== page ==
15 diseases India can stamp out by improving sanitation | Latest News India - Hindustan Times

15 diseases India can stamp out by improving sanitation

Hindustan Times | By, New Delhi
Apr 25, 2015 11:29 AM IST

Diarrhoeal diseases kill 100,000 children under 11 months old in India each year. If you think you are safe, read on to know why you will not err being on the side of caution when it comes to cleanliness. Poll: What do you think of govt's Clean India campaign?

All sorts of disease-causing bugs — virus, bacteria, protozoa and parasitic worms — found in the faeces of infected people find their way into our bodies through contaminated soil and water and food handled by infected people.


Add to that mosquitoes breeding in stagnant water, algae and fungi in neglected surroundings, lack of safe running water and missing toilets and sewerage — we are juggling several triggers of outbreaks waiting to happen.

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Diarrhoeal diseases kill 100,000 children under 11 months old in India each year, making this water and food-borne infection the second largest killer of children after pneumonia.

“Safe drinking-water supply including continuous disinfection (chlorination), proper handling of production animals, working sewage-disposal systems and protection of the water supply from contamination is a start,” says Dr Srinath Reddy, president, Public Health Foundation of India.

The “Swachh Bharat” campaign promises to sweep out infection and disease, but till that happens, avoiding infection in every way you can is the best you can do.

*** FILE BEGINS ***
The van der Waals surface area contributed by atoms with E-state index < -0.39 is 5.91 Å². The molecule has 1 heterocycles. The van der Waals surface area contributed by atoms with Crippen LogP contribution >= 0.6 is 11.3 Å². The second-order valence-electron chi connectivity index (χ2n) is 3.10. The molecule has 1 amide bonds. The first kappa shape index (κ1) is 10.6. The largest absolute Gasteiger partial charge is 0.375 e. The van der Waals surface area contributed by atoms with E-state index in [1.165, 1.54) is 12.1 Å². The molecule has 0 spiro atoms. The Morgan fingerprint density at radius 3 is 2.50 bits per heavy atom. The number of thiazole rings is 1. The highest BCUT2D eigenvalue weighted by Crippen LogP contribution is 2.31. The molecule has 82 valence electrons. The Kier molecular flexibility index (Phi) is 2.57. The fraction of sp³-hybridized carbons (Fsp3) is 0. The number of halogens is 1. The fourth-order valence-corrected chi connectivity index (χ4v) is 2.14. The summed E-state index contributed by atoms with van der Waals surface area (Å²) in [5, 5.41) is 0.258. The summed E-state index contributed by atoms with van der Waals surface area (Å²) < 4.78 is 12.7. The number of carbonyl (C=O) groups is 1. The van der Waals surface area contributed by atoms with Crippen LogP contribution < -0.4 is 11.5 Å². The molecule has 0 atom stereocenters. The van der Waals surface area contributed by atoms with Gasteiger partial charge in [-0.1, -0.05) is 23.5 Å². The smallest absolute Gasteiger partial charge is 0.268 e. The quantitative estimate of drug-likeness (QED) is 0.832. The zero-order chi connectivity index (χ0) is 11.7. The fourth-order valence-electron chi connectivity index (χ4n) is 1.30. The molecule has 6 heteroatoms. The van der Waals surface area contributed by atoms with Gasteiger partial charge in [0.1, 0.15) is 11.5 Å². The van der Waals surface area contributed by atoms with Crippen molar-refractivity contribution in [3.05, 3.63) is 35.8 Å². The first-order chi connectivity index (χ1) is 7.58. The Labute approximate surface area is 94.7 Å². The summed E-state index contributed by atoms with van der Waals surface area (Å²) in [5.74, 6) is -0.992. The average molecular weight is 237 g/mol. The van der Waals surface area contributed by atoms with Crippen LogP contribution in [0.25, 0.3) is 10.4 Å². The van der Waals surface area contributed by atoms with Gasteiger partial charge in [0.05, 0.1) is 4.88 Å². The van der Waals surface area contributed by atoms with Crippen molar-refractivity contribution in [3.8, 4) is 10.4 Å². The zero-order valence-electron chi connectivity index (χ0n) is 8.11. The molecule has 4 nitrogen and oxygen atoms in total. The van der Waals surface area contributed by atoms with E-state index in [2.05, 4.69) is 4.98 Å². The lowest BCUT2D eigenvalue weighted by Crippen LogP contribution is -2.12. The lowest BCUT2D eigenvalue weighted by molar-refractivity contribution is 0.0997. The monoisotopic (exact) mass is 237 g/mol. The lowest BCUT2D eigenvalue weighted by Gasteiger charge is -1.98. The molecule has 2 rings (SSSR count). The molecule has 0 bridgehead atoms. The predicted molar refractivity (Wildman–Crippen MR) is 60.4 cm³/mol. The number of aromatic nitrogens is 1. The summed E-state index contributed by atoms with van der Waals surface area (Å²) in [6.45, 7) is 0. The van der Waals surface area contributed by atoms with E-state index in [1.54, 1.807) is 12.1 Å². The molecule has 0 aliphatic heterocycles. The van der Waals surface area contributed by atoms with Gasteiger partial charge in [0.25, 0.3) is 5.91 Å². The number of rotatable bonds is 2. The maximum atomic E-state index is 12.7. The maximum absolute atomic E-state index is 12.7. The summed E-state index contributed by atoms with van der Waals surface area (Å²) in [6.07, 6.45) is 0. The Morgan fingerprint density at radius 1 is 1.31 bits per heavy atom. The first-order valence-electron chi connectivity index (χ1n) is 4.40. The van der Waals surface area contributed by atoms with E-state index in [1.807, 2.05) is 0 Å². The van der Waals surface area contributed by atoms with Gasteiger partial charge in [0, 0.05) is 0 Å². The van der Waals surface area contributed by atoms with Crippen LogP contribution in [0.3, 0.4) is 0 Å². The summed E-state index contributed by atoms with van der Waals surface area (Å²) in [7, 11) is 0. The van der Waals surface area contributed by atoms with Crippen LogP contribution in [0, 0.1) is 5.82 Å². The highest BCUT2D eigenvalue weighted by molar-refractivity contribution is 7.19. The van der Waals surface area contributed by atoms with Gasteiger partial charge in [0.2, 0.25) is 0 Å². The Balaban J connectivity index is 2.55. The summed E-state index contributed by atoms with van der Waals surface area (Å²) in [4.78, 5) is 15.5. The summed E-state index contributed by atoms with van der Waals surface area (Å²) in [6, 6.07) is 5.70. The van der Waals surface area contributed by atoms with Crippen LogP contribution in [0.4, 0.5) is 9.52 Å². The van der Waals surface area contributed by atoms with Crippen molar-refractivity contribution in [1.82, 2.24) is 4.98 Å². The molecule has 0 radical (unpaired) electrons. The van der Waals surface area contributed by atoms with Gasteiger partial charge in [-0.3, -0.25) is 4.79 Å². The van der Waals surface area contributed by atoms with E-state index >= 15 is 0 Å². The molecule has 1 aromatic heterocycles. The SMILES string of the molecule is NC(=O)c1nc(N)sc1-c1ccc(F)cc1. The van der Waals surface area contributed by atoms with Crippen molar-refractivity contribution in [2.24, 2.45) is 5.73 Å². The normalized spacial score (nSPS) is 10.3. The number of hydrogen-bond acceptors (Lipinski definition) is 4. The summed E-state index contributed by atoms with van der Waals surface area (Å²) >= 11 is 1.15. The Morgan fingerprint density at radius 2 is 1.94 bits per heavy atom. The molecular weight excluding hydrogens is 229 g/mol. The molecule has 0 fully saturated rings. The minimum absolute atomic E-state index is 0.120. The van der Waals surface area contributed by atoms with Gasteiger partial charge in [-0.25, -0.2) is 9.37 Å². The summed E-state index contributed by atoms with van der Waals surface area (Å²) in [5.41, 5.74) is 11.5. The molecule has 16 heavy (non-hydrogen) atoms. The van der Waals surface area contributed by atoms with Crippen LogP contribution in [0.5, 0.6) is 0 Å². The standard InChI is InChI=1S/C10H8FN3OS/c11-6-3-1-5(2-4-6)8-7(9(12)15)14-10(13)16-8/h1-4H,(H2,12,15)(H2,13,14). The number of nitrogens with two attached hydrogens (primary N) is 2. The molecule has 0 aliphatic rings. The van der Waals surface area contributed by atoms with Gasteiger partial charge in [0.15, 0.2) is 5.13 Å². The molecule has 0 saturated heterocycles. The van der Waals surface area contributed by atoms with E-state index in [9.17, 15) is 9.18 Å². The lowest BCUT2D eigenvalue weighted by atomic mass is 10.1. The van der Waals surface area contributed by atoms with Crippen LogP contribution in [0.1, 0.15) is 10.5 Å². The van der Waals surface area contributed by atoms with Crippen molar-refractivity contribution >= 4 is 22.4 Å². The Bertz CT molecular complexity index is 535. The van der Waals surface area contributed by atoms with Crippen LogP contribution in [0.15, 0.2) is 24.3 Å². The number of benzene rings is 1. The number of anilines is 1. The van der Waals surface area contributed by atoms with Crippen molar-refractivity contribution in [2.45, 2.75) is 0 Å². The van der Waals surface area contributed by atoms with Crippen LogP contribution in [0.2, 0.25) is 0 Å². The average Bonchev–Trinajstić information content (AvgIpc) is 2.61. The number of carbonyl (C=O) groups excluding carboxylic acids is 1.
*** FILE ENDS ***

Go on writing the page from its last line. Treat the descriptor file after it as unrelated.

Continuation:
Washing your hands with soap and water before handling food, washing vegetables and fruits in clean water before eating or cooking and thoroughly cooking potentially contaminated foods are some ways to ensure your food is free of infection-causing pathogens.

Waste disposal management is essential to eliminate mosquito-breeding breeding sites to lower malaria, dengue and Japanese encephalitis.

“Proper disposal of solid waste helps to reduce the collection of water in discarded articles. Other control measures include preventing mosquito bites with screens, protective clothing and insect repellents; in epidemic risk areas, application of insecticide is practiced (through an application method known as fogging) to decrease the mosquito population,” says Dr K Raghavendra, scientist, National Institute of Malaria Research.

Here is a look at 15 diseases that India can stamp out with improved sanitation:

Anaemia, malnutrition

Nutritional deficiencies cause physical and mental stunting, fatigue, listlessness, muscle weakness.

Cause: Iron deficiency, poor nutrition and food- and water-borne infections that interfere with nutrient absorption, such as frequent diarrhoea and worm infestations.

Treatment: No vaccine, treated using oral rehydration solution (ORS).


Infection of the small intestine caused by Ascaris lumbricoides, a large roundworm that causes stomach cramps from intestinal blockage. People may experience cough, wheezing and difficulty in breathing, or fever.

Cause: Eating uncooked food grown in soil contaminated by human faeces or irrigated with untreated wastewater.

Treatment: Tablets mebendazole or pyrantel pamoate.


Infection of the gastrointestinal tract that triggers severe diarrhoea (often with mucous and blood), stomach cramps, fever, nausea and vomiting.

Cause: Consuming bacterium Campylobacter jejuni or C. coli in contaminated water and undercooked meats or raw milk from infected animals such as poultry, pigs, goats and cattle.